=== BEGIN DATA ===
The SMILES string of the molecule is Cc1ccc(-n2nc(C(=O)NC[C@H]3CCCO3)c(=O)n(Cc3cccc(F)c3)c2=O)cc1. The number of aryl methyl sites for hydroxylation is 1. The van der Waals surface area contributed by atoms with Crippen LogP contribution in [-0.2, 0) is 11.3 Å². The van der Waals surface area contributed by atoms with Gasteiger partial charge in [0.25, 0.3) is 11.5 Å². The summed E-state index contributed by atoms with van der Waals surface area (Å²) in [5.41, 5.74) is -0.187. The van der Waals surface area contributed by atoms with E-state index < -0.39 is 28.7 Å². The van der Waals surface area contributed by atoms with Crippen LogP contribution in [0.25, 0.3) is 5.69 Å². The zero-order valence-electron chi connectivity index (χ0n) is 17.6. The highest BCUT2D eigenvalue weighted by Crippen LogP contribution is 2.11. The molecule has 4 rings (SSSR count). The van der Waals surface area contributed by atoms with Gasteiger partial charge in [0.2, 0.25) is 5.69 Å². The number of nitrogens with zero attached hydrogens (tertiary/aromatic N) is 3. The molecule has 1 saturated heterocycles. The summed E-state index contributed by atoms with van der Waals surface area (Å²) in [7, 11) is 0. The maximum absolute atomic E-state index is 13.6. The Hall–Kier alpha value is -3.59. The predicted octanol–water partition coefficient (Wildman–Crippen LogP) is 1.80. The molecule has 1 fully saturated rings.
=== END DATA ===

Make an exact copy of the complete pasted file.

The SMILES string of the molecule is Cc1ccc(-n2nc(C(=O)NC[C@H]3CCCO3)c(=O)n(Cc3cccc(F)c3)c2=O)cc1. The number of aryl methyl sites for hydroxylation is 1. The van der Waals surface area contributed by atoms with Crippen LogP contribution in [-0.2, 0) is 11.3 Å². The van der Waals surface area contributed by atoms with Gasteiger partial charge in [0.25, 0.3) is 11.5 Å². The summed E-state index contributed by atoms with van der Waals surface area (Å²) in [5.41, 5.74) is -0.187. The van der Waals surface area contributed by atoms with E-state index < -0.39 is 28.7 Å². The van der Waals surface area contributed by atoms with Crippen LogP contribution in [0.25, 0.3) is 5.69 Å². The zero-order valence-electron chi connectivity index (χ0n) is 17.6. The highest BCUT2D eigenvalue weighted by Crippen LogP contribution is 2.11. The molecule has 4 rings (SSSR count). The van der Waals surface area contributed by atoms with Gasteiger partial charge in [0.2, 0.25) is 5.69 Å². The number of nitrogens with zero attached hydrogens (tertiary/aromatic N) is 3. The molecule has 1 saturated heterocycles. The summed E-state index contributed by atoms with van der Waals surface area (Å²) in [7, 11) is 0. The maximum absolute atomic E-state index is 13.6. The Hall–Kier alpha value is -3.59. The predicted octanol–water partition coefficient (Wildman–Crippen LogP) is 1.80. The molecule has 1 fully saturated rings.